Jesse Gress is the newcomer in the Tony Levin Band, lacking the twenty-year history the others have together, but he is the perfect addition to the group. His encyclopedic knowledge of music, great technical facility on guitar, and keen ear make it impossible to tell he is the new kid. As Tony mentioned, he's played with Todd Rundgren and is an editor for Guitar Player magazine. He's also got a book coming out called The Guitar Cookbook.
by Jon Davis, Published 2001-07-01
photography by Danette Davis
You've worked a lot recently with Todd Rundgren. How did you get involved with him?
Well, it hasn't been that recent. I've been working with all his live bands since 1991. I've been a big fan of his music – I grew up near Philadelphia, and I've been playing Nazz songs since I was fifteen years old. All the bands there covered Nazz tunes back in the late 60s and early 70s. He was real well known around there, so I thought he was like the American Eric Clapton, you know. I dug his guitar playing a whole lot, so I copped a lot of stuff over the years. And then it took only like 23 years later... I'd moved to San Francisco and hooked up with him out there [where] he'd done a record. You know, I figured what are the chances? Guy plays guitar, I play guitar. Stop dreaming, buddy. No, don't stop dreaming! That's the thing. I ended up befriending the guitar player he was using. [Todd had] stopped playing guitar and started sort of fronting his band around the Nearly Human time, I think it was '87. And he did a tour that was like a big Vegasy show band, which would have been really hell for me to get in on. The one I did, which was the Second Wind tour, the one after that, which was like we could wear anything we want. But [the show band] would have been the worst thing in the world to me, to finally get a gig playing with Todd, and have to wear an outfit like I would wear in the Poconos, you know, all these gigs I used to play that I hated in Pennsylvania. But I ended up hooking up with him in San Francisco for that Second Wind tour, and on and off over the years, like about four or five major tours. The Individualist tour in '95. Plus I go out and sit in with him whenever I can. We kind developed a pretty tight little working relationship over that With a Twist album. That's the only record I ever recorded with him, was With a Twist, and I did a lot of the arranging for that record.
That's an interesting record.
The melodies hold up great no matter what you do to them harmonically, which was the idea there. I have a background in jazz harmony, and Todd wouldn't know a flat five chord if it bit him in the butt, so I was able to adapt a lot of his progressions to that bossa nova kind of smooth jazzy [style] and it worked great.
The amazing thing about that record is that the familiar melodies are in completely different arrangements.
That's all in the arranging. You're changing the background; you're not really changing the melody as much. He did that Astrud Gilberto, cool vocal thing where everything was sung really flat, like hardly any vibrato in his voice. It all changed when we went out and played it live, but for the recording we went to Hawaii and recorded it in a house, and after the third day everybody kind of got into this Hawaiian flow, and we were pretty productive. We were banging out two or three basic tracks a day for about five days, I think. But he was cutting vocals live with us, although I think he might have redone a lot of them. But he fell right into that thing, laying back – Actually, the phrasing's really rushed, it's way ahead, it's that [singing] "It was late last night, I was feeling something wasn't right." You know, it's all pushed ahead of the beat. He just did it. Actually, I was amazed. We didn't know what we were doing when we went in there!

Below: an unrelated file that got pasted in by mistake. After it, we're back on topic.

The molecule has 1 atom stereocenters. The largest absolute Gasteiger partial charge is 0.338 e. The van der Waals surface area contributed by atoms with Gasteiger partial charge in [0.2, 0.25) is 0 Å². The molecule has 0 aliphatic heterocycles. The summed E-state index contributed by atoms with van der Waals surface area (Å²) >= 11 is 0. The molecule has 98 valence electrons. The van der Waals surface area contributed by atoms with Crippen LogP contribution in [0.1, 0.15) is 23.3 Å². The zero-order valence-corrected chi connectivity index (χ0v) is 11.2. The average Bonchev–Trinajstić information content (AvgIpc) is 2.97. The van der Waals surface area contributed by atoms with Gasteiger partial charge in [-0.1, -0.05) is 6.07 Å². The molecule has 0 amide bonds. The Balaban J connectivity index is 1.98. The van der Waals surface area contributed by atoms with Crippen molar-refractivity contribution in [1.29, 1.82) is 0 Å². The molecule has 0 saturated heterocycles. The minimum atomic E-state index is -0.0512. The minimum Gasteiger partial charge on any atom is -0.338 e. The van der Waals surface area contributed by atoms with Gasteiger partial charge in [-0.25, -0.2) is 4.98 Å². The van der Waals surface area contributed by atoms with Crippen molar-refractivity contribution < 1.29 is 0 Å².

Well, if you ever want to do a follow up...
I love the whole thing, 'cause I love the whole faux Polynesian culture, you know, Tiki Culture and all that fake shit. I love that stuff, and I always have. But to go out and tour with that, with a set, that was- it was like playing the same place every night. Tear it down, pack it up, haul it somewhere else, come to the next club, and looks like the same place. Which was the whole idea behind that. We were acting as if the audience came to us on the island [singing] "Somewhere on an island." And we didn't pay much attention to the people out in the house. We had people up on the stage, and that was our little bar, and our crowd, so it was a little theatrical in that sense, like a little play almost, where we'd have the bartender come on and open up shop, and then the band would come out and do a song without Todd, and then we'd do three different sets. Three different shows, like a dinner bossa nova set, like a floor show set, then like an after hours jamming kind of set, you know. A drunk at the bar, and they'd steal his wallet at the end of the night! You see, I've played gigs like that, but Todd never has. That's the funny thing. His comments were like, "Well, we're practicing for our retirement." And I said, "You know, some of us are reliving our past." I don't think he ever had to do that kind of stuff to survive, so he's got a somewhat morbid curiosity about it.
So how did you get hooked up with Tony Levin?
I live in Woodstock, New York, just down the street from Tony. I've lived there for about nine years. I'd been trying to figure out, "How am I going to get to play with Tony?" for about nine years, and we play together in a bar band called Uncle Funk – R&B covers and blues, you know, just jammy stuff – and Tony and Jerry have both been doing that for years. But until about a year and a half ago I never played one of the gigs with Tony. It's always sort of a revolving rhythm section, depending on scheduling and stuff. I did a couple Uncle Funk gigs with Tony, and the next thing I know, he was asking me to do this tour, which was great. But I had to blow off the last Todd tour to do it, because that didn't come up until days or weeks later. That's why Todd toured with a trio. I made it a quartet a couple times at the end, but it was mainly the trio thing.
So aside from Todd what other guitar players were your influences and idols growing up?